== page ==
Your physical activity and wellbeing as a dad

man in black t-shirt and black shorts running on road during daytime

We know finding time for a solid amount of physical activity can be challenging, let alone when you have kids and a family. Depending on whether you have built the habit from a young age, might impact your momentum to keep it going.

As we approach Men’s Health Week we want to remind you the importance of building healthy habits – and one of these is physical activity and wellbeing! A healthy habit can be small – it doesn’t need to be a big life change. What matters is being consistent with this small healthy habit, and building on it.

Regular physical activity benefits both the body and mind. Exercise also improves mental health and can reduce the risk of depression and mild anxiety, and improve overall wellbeing. 

Research shows that keeping active can:  

  • Help lift mood  
  • Help improve sleeping patterns  
  • Increase energy levels  
  • Help block negative thoughts and/or distract people from daily worries  

Tips for physical activity  for dads 

  • Set up a regular routine to be active every day. Making a specific time to be active helps ensure you get your daily physical activity.  Are you a morning person – head out for that 5:30/6am walk/jog/run. Or perhaps the evening is your thing – try to set aside some time, even if it’s just 15-30 minutes.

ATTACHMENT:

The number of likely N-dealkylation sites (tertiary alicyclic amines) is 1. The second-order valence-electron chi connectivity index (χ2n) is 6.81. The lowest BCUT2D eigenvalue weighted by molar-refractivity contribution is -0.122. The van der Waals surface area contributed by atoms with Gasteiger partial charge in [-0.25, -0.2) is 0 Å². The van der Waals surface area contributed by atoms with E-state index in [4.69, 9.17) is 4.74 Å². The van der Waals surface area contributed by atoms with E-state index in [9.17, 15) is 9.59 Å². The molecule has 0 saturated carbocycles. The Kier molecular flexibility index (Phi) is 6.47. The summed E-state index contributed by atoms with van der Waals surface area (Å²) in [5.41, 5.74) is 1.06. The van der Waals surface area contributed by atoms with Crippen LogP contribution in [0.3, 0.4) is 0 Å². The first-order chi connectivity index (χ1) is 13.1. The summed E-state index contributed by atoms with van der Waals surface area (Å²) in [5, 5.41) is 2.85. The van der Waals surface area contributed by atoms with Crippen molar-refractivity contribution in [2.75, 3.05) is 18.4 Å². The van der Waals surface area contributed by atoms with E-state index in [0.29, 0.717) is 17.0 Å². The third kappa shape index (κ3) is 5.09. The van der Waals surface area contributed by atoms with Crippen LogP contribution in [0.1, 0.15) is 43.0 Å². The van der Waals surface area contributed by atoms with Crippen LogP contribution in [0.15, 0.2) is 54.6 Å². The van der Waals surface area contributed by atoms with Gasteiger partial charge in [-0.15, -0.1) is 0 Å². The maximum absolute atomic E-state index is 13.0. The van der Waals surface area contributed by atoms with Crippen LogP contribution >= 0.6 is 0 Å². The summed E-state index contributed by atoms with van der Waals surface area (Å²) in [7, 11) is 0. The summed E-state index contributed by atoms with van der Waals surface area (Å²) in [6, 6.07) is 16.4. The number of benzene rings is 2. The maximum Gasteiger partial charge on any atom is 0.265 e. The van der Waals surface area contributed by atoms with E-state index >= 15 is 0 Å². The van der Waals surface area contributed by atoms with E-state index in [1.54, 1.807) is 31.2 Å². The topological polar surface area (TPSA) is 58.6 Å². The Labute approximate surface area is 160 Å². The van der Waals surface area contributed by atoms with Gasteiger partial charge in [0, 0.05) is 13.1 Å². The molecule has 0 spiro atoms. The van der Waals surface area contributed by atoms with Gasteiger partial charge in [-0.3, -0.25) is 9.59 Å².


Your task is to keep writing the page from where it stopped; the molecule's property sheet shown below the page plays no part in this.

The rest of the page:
• Keep screen time to a minimum. Where possible try to create clear and consistent limits. Think about what you and your kids could be doing instead such as being active, playing together, learning something new or reading a book. 
  • Exercise with your family. Plan time to be active with your children with games at home, walks in the parks, or cycling can be a way the whole family can relax, be together and be active.
  • Play with your kids. Play is a great way to get fit and have fun. Playing chase, a ball game, running races or a dance competition will get you puffing plus make you laugh which is also great for your health and wellbeing. 
  • Set yourself and your family exercise goals. You could record your steps or time you have played. Record your progress on a weekly activity chart or map how far you have travelled. Reward yourselves with something you value. 
  • Walk and talk meetings. Take your phone and have walking meetings with colleagues or catch ups with friends and family to encourage them to walk too.

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